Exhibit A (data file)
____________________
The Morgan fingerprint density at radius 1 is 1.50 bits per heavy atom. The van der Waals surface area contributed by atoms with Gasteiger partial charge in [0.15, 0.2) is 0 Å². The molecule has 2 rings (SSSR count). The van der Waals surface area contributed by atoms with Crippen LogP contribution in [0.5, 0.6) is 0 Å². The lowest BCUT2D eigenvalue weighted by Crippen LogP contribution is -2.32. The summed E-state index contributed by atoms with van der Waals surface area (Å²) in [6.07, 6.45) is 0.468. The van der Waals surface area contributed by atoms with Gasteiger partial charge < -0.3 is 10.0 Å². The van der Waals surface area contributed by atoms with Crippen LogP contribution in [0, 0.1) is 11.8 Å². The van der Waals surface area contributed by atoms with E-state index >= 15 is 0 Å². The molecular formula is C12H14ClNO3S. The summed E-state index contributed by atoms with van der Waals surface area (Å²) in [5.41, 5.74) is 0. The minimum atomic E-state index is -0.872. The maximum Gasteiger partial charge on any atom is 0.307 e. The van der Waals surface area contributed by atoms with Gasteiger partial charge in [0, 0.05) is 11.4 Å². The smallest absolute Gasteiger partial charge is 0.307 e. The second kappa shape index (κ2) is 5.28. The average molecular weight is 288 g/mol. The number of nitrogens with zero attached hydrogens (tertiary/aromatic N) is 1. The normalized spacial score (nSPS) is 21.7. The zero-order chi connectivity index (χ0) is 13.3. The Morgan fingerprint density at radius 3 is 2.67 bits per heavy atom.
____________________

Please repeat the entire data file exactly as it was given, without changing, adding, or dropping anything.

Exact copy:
The Morgan fingerprint density at radius 1 is 1.50 bits per heavy atom. The van der Waals surface area contributed by atoms with Gasteiger partial charge in [0.15, 0.2) is 0 Å². The molecule has 2 rings (SSSR count). The van der Waals surface area contributed by atoms with Crippen LogP contribution in [0.5, 0.6) is 0 Å². The lowest BCUT2D eigenvalue weighted by Crippen LogP contribution is -2.32. The summed E-state index contributed by atoms with van der Waals surface area (Å²) in [6.07, 6.45) is 0.468. The van der Waals surface area contributed by atoms with Gasteiger partial charge < -0.3 is 10.0 Å². The van der Waals surface area contributed by atoms with Crippen LogP contribution in [0, 0.1) is 11.8 Å². The van der Waals surface area contributed by atoms with E-state index >= 15 is 0 Å². The molecular formula is C12H14ClNO3S. The summed E-state index contributed by atoms with van der Waals surface area (Å²) in [5.41, 5.74) is 0. The minimum atomic E-state index is -0.872. The maximum Gasteiger partial charge on any atom is 0.307 e. The van der Waals surface area contributed by atoms with Gasteiger partial charge in [0, 0.05) is 11.4 Å². The smallest absolute Gasteiger partial charge is 0.307 e. The second kappa shape index (κ2) is 5.28. The average molecular weight is 288 g/mol. The number of nitrogens with zero attached hydrogens (tertiary/aromatic N) is 1. The normalized spacial score (nSPS) is 21.7. The zero-order chi connectivity index (χ0) is 13.3. The Morgan fingerprint density at radius 3 is 2.67 bits per heavy atom.